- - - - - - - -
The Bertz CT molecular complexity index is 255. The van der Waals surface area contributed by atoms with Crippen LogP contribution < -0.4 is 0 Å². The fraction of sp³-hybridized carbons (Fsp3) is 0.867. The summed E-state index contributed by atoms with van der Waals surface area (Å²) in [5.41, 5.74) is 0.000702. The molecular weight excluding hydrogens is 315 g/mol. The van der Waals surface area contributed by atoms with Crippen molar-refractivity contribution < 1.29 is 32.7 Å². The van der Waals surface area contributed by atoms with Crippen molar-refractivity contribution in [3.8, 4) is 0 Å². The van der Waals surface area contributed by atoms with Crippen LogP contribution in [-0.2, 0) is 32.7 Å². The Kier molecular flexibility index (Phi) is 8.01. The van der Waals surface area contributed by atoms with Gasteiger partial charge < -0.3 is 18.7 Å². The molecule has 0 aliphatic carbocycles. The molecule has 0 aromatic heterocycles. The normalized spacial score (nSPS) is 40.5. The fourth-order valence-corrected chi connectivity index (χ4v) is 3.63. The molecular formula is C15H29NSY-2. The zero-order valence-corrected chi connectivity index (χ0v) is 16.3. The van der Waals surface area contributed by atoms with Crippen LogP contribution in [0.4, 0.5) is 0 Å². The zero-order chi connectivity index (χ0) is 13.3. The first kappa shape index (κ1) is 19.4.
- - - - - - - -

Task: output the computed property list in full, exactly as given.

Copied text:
The Bertz CT molecular complexity index is 255. The van der Waals surface area contributed by atoms with Crippen LogP contribution < -0.4 is 0 Å². The fraction of sp³-hybridized carbons (Fsp3) is 0.867. The summed E-state index contributed by atoms with van der Waals surface area (Å²) in [5.41, 5.74) is 0.000702. The molecular weight excluding hydrogens is 315 g/mol. The van der Waals surface area contributed by atoms with Crippen molar-refractivity contribution < 1.29 is 32.7 Å². The van der Waals surface area contributed by atoms with Crippen molar-refractivity contribution in [3.8, 4) is 0 Å². The van der Waals surface area contributed by atoms with Crippen LogP contribution in [-0.2, 0) is 32.7 Å². The Kier molecular flexibility index (Phi) is 8.01. The van der Waals surface area contributed by atoms with Gasteiger partial charge < -0.3 is 18.7 Å². The molecule has 0 aliphatic carbocycles. The molecule has 0 aromatic heterocycles. The normalized spacial score (nSPS) is 40.5. The fourth-order valence-corrected chi connectivity index (χ4v) is 3.63. The molecular formula is C15H29NSY-2. The zero-order valence-corrected chi connectivity index (χ0v) is 16.3. The van der Waals surface area contributed by atoms with Crippen LogP contribution in [0.4, 0.5) is 0 Å². The zero-order chi connectivity index (χ0) is 13.3. The first kappa shape index (κ1) is 19.4.